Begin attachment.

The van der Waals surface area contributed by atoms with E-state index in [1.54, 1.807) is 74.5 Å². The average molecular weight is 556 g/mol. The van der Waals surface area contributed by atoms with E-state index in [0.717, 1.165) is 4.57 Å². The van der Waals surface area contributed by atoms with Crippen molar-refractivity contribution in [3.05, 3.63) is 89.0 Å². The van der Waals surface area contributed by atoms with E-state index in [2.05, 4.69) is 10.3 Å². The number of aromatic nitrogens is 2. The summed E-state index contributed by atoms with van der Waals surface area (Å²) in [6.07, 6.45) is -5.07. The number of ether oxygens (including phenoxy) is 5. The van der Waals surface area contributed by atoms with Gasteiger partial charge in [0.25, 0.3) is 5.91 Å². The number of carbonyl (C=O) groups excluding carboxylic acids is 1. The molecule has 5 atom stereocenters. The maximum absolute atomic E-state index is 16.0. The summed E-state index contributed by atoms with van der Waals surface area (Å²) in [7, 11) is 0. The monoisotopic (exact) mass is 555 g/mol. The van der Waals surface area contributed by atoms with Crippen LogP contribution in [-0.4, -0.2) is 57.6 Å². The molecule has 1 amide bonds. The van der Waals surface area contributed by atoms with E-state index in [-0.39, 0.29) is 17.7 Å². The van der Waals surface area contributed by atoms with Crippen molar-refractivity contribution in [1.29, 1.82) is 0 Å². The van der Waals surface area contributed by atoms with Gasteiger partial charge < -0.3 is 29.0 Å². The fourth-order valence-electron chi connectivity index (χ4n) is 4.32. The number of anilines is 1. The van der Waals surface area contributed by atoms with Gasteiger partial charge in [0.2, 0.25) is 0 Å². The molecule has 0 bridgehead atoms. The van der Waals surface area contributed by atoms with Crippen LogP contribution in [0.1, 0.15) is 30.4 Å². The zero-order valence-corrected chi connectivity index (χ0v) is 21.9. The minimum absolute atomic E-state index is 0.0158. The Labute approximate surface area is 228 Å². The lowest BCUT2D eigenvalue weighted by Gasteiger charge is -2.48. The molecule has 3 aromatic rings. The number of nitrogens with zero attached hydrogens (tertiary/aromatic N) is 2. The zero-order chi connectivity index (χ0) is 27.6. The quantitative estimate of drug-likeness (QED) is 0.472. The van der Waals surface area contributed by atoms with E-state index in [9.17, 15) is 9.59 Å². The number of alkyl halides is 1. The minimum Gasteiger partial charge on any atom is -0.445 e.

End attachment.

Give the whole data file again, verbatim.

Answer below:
The van der Waals surface area contributed by atoms with E-state index in [1.54, 1.807) is 74.5 Å². The average molecular weight is 556 g/mol. The van der Waals surface area contributed by atoms with E-state index in [0.717, 1.165) is 4.57 Å². The van der Waals surface area contributed by atoms with Crippen molar-refractivity contribution in [3.05, 3.63) is 89.0 Å². The van der Waals surface area contributed by atoms with E-state index in [2.05, 4.69) is 10.3 Å². The number of aromatic nitrogens is 2. The summed E-state index contributed by atoms with van der Waals surface area (Å²) in [6.07, 6.45) is -5.07. The number of ether oxygens (including phenoxy) is 5. The van der Waals surface area contributed by atoms with Gasteiger partial charge in [0.25, 0.3) is 5.91 Å². The number of carbonyl (C=O) groups excluding carboxylic acids is 1. The molecule has 5 atom stereocenters. The maximum absolute atomic E-state index is 16.0. The summed E-state index contributed by atoms with van der Waals surface area (Å²) in [7, 11) is 0. The monoisotopic (exact) mass is 555 g/mol. The van der Waals surface area contributed by atoms with Crippen LogP contribution in [-0.4, -0.2) is 57.6 Å². The molecule has 1 amide bonds. The van der Waals surface area contributed by atoms with E-state index in [-0.39, 0.29) is 17.7 Å². The van der Waals surface area contributed by atoms with Crippen molar-refractivity contribution in [1.29, 1.82) is 0 Å². The van der Waals surface area contributed by atoms with Gasteiger partial charge < -0.3 is 29.0 Å². The fourth-order valence-electron chi connectivity index (χ4n) is 4.32. The number of anilines is 1. The van der Waals surface area contributed by atoms with Gasteiger partial charge in [0.2, 0.25) is 0 Å². The molecule has 0 bridgehead atoms. The van der Waals surface area contributed by atoms with Crippen LogP contribution in [0.1, 0.15) is 30.4 Å². The zero-order valence-corrected chi connectivity index (χ0v) is 21.9. The minimum absolute atomic E-state index is 0.0158. The Labute approximate surface area is 228 Å². The lowest BCUT2D eigenvalue weighted by Gasteiger charge is -2.48. The molecule has 3 aromatic rings. The number of nitrogens with zero attached hydrogens (tertiary/aromatic N) is 2. The zero-order chi connectivity index (χ0) is 27.6. The quantitative estimate of drug-likeness (QED) is 0.472. The van der Waals surface area contributed by atoms with E-state index in [9.17, 15) is 9.59 Å². The number of alkyl halides is 1. The minimum Gasteiger partial charge on any atom is -0.445 e.